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혈뇌장벽을 투과할 수 있는 분자수송체의 합성과 약물전달체로서의 응용연구

혈뇌장벽을 투과할 수 있는 분자수송체의 합성과 약물전달체로서의 응용연구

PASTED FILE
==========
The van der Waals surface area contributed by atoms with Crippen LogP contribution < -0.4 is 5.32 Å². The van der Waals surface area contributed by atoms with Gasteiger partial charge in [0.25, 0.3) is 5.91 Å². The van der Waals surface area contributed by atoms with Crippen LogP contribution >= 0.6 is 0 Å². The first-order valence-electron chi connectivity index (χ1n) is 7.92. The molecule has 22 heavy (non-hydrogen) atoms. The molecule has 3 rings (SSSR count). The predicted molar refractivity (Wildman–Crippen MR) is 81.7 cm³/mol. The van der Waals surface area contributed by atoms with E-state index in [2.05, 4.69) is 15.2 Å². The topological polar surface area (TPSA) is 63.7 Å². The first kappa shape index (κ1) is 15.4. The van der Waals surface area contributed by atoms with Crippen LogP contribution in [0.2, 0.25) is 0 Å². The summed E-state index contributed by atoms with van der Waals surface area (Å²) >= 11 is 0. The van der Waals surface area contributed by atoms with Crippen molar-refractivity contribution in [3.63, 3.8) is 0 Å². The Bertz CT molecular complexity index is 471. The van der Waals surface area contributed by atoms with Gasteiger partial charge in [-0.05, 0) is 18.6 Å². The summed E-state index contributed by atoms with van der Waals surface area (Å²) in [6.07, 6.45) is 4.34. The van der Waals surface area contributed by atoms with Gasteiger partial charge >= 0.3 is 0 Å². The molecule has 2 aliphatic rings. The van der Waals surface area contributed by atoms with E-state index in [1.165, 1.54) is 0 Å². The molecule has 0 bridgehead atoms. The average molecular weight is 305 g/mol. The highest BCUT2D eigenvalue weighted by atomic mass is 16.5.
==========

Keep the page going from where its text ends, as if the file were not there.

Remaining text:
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The blood brain barrier (BBB) is composed of densely packed endothelial cells which surrounds the vessels of the brain. Endothelial cells of brain capillaries are tightly joined through tight junctions. Thus most molecules in blood plasma such as chemicals as well as pathogens are excluded from the brain. Due to this unique barrier property, brain can be effectively protected from common infectious and inflammatory processes. On the other hand, when the brain is in trouble by a certain disease, the BBB becomes the major hurdle for drug delivery to the brain. In addition, many kinds of efflux pumps are present in the endothelial cells in the brain. For these reasons, the development of CNS (central nervous drug) drugs with the BBB permeability is the major issue in pharmaceutical research. In efforts to overcome these problems in the drug delivery across biological barriers, diverse cell-penetrating peptides (CPPs) have been discovered or developed. The common structural motifs characterized by basic amino acids such as arginines and lysines in the CPP are the essence of the cell membrane permeability. As an improvement upon CPPs, Chung…s group prepared a series of novel molecular transporters based on carbohydrates as a scaffold. In particular, the G8 (containing eight guanidine units) sorbitol-based molecular transporter was found to be highly effective in cellular uptake as well as crossing the BBB. AZT (azidothymidine) is the first drug approved by F.D.A for the treatment of AIDS. 5-Fluorouracil (5-FU) is the first antimetabolite approved for the treatment of solid tumors. Despite their efficacy, they cannot cross the BBB and penetrate into the brain. Thus if the brain suffers from HIV-associated dementia (HAD) caused by HIV infection, or brain cancer, a pharmacological treatment is currently either severely limited or unavailable. Employing the G8 sorbitol-based molecular transporter, we have prepared AZT and 5-FU conjugates to examine their delivery to the mouse brain. The transporter has two orthogonally protected-primary hydroxyl groups. One hydroxyl group was conjugated to the drug of interest, while the other was used to attach a fluorophore via suitable linkers. For AZT and 5-FU conjugation, we utilized the succinate ester linker, which can be enzymatically cleaved to release the drug after successful delivery to tissues. In case of AZT derivative, AZT succinate was first conjugated to the scaffold under the EDC coupling conditions. For the fluorophore attachment, N-Boc-aminohexanoic acid was used as linker. All the Boc protecting groups were removed with HCl(g) in EtOAc. Finally, FITC-I was attached to the primary amine through a thiourea bond to give the final product (2-16). In case of 5-FU conjugate, N-Cbz-aminohexanoic acid was first coupled to the scaffold under the EDC coupling conditions, followed by conjugation with 5-fluorouridine succinate. The Cbz protecting group was removed by hydrogenolysis, and FITC-I was attached to the resulting amine. All the Boc protecting groups were removed with HCl(g) in EtOAc to give the final product (2-24). The products showed efficient cellular uptake in HeLa cells. At 10 ?gM, 30 min incubation time in live HeLa cell, 2-16 displayed an affinity toward mitochondria, and nucleoli, while 2-24 showed an affinity toward mitochondria only. Fixation of the cells showed some alterations in the colocalization patterns. For the mouse tissue distribution study, both compounds were injected to mice by i.p. administration. Compound 2-16 was distributed to brain and liver, while 2-24 to brain, kidney, and liver. This demonstrates the AZT and 5-FU conjugates of the carrier can readily cross the BBB to gain an access into mouse brain. Since AZT is a member of nucleoside reverse-transcriptase inhibitor (NRTI), our prodrug methodology should be applicable to all other NRTIs with related structures such as lamivudine and stavudine. Quantum dots (QDs) are a new class of fluorescent probes under intense research and development for broad applications in molecular, cellular, and in vivo imaging work. However, due to the lack of efficient methods for delivering QDs into cells, only limited progress has been made for in vivo applications. If quantum dots are coupled or complexed to the molecular transporters and the conjugates, and the complexes are capable of entering a cell much more efficiently, their possible in vivo and in vitro applications could be expanded. For this purpose, a biotin-attached molecular transporter was synthesized by using G8 sorbitol-based molecular transporter. Biotin was coupled to the sorbitol scaffold via the linker, N-Cbz-aminohexanoic acid under the EDC coupling conditions to afford 3-6. The product was incubated with QD streptavidin conjugates to give QD-MT complex. The size of QD565-MT was measured to be around 18-20 nm by TEM. QD655-MT was examined in HeLa cells for the uptake and mechanistic study. After 1 hr incubation time at 37 ?aC, QD655-MTs were first appeared in the cell boundaries. As time passed, QD655-MTs were seen in the cytoplasm with punctate structures. After 24 hr, most QD655-MTs were observed in the perinuclear region. QD655-MT was found to colocalize with Lysotracker, but not with Hoechst33342 (marker for nucleus), ER tracker green, or Mitotracker. When HeLa cells were preincubated with nocodazole (a microtubule disrupting agent), the cellular uptake of QD655-MT was blocked. To investigate the uptake mechanism of QD655-MT in further details, each specific endocytic pathway was inhibited by using various endocytosis inhibitors. Treatments of the cells with clathrin-mediated endocytosis inhibitors (chloropromazine and sucrose) and caveolae-mediated endocytosis inhibitors (methyl-?]-cyclodextrin, nystatin) did not efficiently inhibit the cellular uptake of QD655-MT, but inhibitors for macropinocytosis (wortmannin, EIPA) could inhibit the uptake. QD655-MT was also tested for BBB permeability by mouse tissue distribution study. When injected by i.p., QD655-MT was localized in liver only, showing bright granular figures. However, by i.v. injection, QD655-MT appeared in lung as granules, in spleen and liver as granules and weak diffusive fluorescence signals, and in brain with only fluorescence. We assume that not only QD655-MT but also aggregates of QD655-MT could be transported to these tissues. But perhaps aggregates could not cross the BBB, and only soluble QD655-MTs could penetrate into the brain. These results provide somewhat better understanding of the QD655-MT uptake mechanism and some insights on the QD delivery to cells. Huntington…s disease (HD) is one of intractable neurodegenerative disorders, and currently no treatment is available. Recently, it was reported that trehalose, a disaccharide, is able to alleviate the symptoms of HD transgenic mice possibly because it can bind to polyglutamine chains in mutant huntingtin protein. However, it is unclear whether trehalose can cross the BBB in mice and reach a desirable concentration level. In addition, trehalose is known to rapidly hydrolyze in the digestive tract by the enzyme, trehalase. To reevaluate this claims, BBB-permeable trehalose derivatives were synthesized [trehalose-G8 (4-4), trehalose-G6 (4-9), and trehalose-G6-(FITC)2 (4-13)]. N-Boc-aminohexanoic acid was used as linker and coupled to trehalose first. Then the trehalose backbone was functionalized with Boc-protected-guanidines in order to obtain cellular permeability. When a fluorophore was required, FITC was attached to the remaining primary alcohol via a linker. All the Boc protecting groups were removed with HCl(g) in EtOAc in the final step. The cellular uptake of 4-13 at 1 ?gM in HeLa cells was seen just in 5 min, and the degree of internalization increased progressively. In a control experiment, trehalose-(FITC)2 (4-18) did not show much cellular uptake. Arg8-FITC and 4-13 were compared in the cellular colocalization and FACS study. Although Arg8-FITC and 4-13 have similar uptake efficiencies, 4-13 has a unique localization pattern quite different from Arg8-FITC, a representative member of CPPs. Cytotoxicity of trehalose derivatives was also evaluated by MTS or MTT assay. 4-13 was found more toxic than Arg8-FITC, and 4-4 more toxic than 4-9. Compound 4-13 was examined for its BBB-permeability by observing the tissue distribution in mice. The compound was administered by i.p. as well as p.o., and both experiments showed high affinity toward brain tissue. These data demonstrate that 4-13 can readily cross the BBB and penetrate into the mouse brain. It is hoped that these trehalose derivatives will have some therapeutic effects for the treatment of HD, and experiments with transgenic HD mice (R6/2) is in progress.